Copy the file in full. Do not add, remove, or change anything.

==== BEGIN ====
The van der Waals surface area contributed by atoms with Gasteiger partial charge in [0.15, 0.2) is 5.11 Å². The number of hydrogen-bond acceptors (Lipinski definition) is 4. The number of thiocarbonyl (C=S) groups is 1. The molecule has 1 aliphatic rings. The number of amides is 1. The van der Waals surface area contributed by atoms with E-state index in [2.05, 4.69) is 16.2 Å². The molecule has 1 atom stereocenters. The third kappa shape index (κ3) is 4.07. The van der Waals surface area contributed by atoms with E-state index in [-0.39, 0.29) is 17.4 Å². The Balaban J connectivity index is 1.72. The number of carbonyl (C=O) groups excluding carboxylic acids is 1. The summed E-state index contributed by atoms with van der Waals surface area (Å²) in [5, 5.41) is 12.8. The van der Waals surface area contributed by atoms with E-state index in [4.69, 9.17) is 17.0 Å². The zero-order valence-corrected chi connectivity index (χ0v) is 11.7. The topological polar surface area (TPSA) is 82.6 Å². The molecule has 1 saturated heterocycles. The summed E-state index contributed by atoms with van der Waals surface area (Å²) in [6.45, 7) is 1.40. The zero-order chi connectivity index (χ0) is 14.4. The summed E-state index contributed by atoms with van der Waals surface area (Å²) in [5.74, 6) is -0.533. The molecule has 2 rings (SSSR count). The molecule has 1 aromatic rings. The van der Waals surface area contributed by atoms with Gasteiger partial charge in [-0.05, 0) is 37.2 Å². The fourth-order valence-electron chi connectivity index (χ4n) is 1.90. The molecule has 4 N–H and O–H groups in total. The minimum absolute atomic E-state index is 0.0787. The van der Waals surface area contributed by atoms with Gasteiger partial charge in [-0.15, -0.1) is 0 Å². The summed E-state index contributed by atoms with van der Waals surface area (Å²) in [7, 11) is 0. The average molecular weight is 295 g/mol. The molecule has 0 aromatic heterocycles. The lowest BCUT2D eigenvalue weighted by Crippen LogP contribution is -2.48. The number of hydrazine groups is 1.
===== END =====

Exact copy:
The van der Waals surface area contributed by atoms with Gasteiger partial charge in [0.15, 0.2) is 5.11 Å². The number of hydrogen-bond acceptors (Lipinski definition) is 4. The number of thiocarbonyl (C=S) groups is 1. The molecule has 1 aliphatic rings. The number of amides is 1. The van der Waals surface area contributed by atoms with E-state index in [2.05, 4.69) is 16.2 Å². The molecule has 1 atom stereocenters. The third kappa shape index (κ3) is 4.07. The van der Waals surface area contributed by atoms with E-state index in [-0.39, 0.29) is 17.4 Å². The Balaban J connectivity index is 1.72. The number of carbonyl (C=O) groups excluding carboxylic acids is 1. The summed E-state index contributed by atoms with van der Waals surface area (Å²) in [5, 5.41) is 12.8. The van der Waals surface area contributed by atoms with E-state index in [4.69, 9.17) is 17.0 Å². The zero-order valence-corrected chi connectivity index (χ0v) is 11.7. The topological polar surface area (TPSA) is 82.6 Å². The molecule has 1 saturated heterocycles. The summed E-state index contributed by atoms with van der Waals surface area (Å²) in [6.45, 7) is 1.40. The zero-order chi connectivity index (χ0) is 14.4. The summed E-state index contributed by atoms with van der Waals surface area (Å²) in [5.74, 6) is -0.533. The molecule has 2 rings (SSSR count). The molecule has 1 aromatic rings. The van der Waals surface area contributed by atoms with Gasteiger partial charge in [-0.05, 0) is 37.2 Å². The fourth-order valence-electron chi connectivity index (χ4n) is 1.90. The molecule has 4 N–H and O–H groups in total. The minimum absolute atomic E-state index is 0.0787. The van der Waals surface area contributed by atoms with Gasteiger partial charge in [-0.15, -0.1) is 0 Å². The summed E-state index contributed by atoms with van der Waals surface area (Å²) in [7, 11) is 0. The average molecular weight is 295 g/mol. The molecule has 0 aromatic heterocycles. The lowest BCUT2D eigenvalue weighted by Crippen LogP contribution is -2.48. The number of hydrazine groups is 1.